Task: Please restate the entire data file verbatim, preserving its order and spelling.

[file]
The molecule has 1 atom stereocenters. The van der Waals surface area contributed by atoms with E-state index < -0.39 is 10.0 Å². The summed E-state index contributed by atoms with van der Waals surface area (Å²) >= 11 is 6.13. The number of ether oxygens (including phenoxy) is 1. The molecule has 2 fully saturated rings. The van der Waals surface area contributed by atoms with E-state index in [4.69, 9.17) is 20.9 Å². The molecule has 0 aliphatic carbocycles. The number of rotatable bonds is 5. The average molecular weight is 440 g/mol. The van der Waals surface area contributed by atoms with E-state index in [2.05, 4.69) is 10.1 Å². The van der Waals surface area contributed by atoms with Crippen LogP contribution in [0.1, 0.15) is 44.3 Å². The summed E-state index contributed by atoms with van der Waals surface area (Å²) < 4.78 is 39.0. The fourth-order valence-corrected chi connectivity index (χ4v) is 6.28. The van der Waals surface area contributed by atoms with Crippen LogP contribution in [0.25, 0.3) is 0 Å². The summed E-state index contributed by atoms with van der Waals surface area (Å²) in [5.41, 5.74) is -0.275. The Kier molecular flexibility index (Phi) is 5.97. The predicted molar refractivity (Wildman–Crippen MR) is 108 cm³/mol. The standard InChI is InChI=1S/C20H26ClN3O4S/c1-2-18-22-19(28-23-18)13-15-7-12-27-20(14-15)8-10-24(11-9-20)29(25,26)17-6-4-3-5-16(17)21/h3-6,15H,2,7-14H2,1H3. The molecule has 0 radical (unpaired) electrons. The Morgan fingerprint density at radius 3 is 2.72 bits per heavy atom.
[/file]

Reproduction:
The molecule has 1 atom stereocenters. The van der Waals surface area contributed by atoms with E-state index < -0.39 is 10.0 Å². The summed E-state index contributed by atoms with van der Waals surface area (Å²) >= 11 is 6.13. The number of ether oxygens (including phenoxy) is 1. The molecule has 2 fully saturated rings. The van der Waals surface area contributed by atoms with E-state index in [4.69, 9.17) is 20.9 Å². The molecule has 0 aliphatic carbocycles. The number of rotatable bonds is 5. The average molecular weight is 440 g/mol. The van der Waals surface area contributed by atoms with E-state index in [2.05, 4.69) is 10.1 Å². The van der Waals surface area contributed by atoms with Crippen LogP contribution in [0.1, 0.15) is 44.3 Å². The summed E-state index contributed by atoms with van der Waals surface area (Å²) < 4.78 is 39.0. The fourth-order valence-corrected chi connectivity index (χ4v) is 6.28. The van der Waals surface area contributed by atoms with Crippen LogP contribution in [0.25, 0.3) is 0 Å². The summed E-state index contributed by atoms with van der Waals surface area (Å²) in [5.41, 5.74) is -0.275. The Kier molecular flexibility index (Phi) is 5.97. The predicted molar refractivity (Wildman–Crippen MR) is 108 cm³/mol. The standard InChI is InChI=1S/C20H26ClN3O4S/c1-2-18-22-19(28-23-18)13-15-7-12-27-20(14-15)8-10-24(11-9-20)29(25,26)17-6-4-3-5-16(17)21/h3-6,15H,2,7-14H2,1H3. The molecule has 0 radical (unpaired) electrons. The Morgan fingerprint density at radius 3 is 2.72 bits per heavy atom.